Belowground biodiversity effects of plant symbionts support aboveground productivity

Authors

  • Cameron Wagg,

    Corresponding author
    1. Ecological Farming Systems, Agroscope Reckenholz Tänikon, Research Station ART, Reckenholzstrasse 191, CH-8046 Zürich, Switzerland
    2. Institute of Evolutionary Biology and Environmental Studies, University of Zürich, Winterthurestrasse 190, CH-8057 Zürich, Switzerland
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  • Jan Jansa,

    1. Institute of Agricultural Sciences, ETH Zürich, Eschikon 33, CH-8315 Lindau, Switzerland
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  • Bernhard Schmid,

    1. Institute of Evolutionary Biology and Environmental Studies, University of Zürich, Winterthurestrasse 190, CH-8057 Zürich, Switzerland
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  • Marcel G. A. van der Heijden

    1. Ecological Farming Systems, Agroscope Reckenholz Tänikon, Research Station ART, Reckenholzstrasse 191, CH-8046 Zürich, Switzerland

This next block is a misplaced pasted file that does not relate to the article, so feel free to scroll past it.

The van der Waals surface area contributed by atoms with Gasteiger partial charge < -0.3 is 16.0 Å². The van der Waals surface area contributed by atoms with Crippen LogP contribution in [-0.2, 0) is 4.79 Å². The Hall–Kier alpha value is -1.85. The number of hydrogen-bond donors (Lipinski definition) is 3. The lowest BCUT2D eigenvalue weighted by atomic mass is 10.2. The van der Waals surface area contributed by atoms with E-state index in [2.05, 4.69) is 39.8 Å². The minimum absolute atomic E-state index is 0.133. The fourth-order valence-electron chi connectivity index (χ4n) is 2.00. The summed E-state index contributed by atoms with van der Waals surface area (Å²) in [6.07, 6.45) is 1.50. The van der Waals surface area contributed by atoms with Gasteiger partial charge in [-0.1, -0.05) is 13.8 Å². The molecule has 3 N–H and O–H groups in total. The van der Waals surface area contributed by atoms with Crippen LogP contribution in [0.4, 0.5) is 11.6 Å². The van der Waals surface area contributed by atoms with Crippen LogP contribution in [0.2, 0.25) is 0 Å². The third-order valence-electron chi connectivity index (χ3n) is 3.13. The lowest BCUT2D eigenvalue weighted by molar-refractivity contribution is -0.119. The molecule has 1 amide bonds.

2. Plant–Microbe Interactions, Institute of Environmental Biology, Faculty of Science, Utrecht University, Utrecht, The Netherlands
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E-mail: cameron.wagg@art.admin.ch

Abstract

Ecology Letters (2011) 14: 1001–1009

Abstract

Soil microbes play key roles in ecosystems, yet the impact of their diversity on plant communities is still poorly understood. Here we demonstrate that the diversity of belowground plant-associated soil fungi promotes plant productivity and plant coexistence. Using additive partitioning of biodiversity effects developed in plant biodiversity studies, we demonstrate that this positive relationship can be driven by complementarity effects among soil fungi in one soil type and by a selection effect resulting from the fungal species that stimulated plant productivity the most in another soil type. Selection and complementarity effects among fungal species contributed to improving plant productivity up to 82% and 85%, respectively, above the average of the respective fungal species monocultures depending on the soil in which they were grown. These results also indicate that belowground diversity may act as insurance for maintaining plant productivity under differing environmental conditions.

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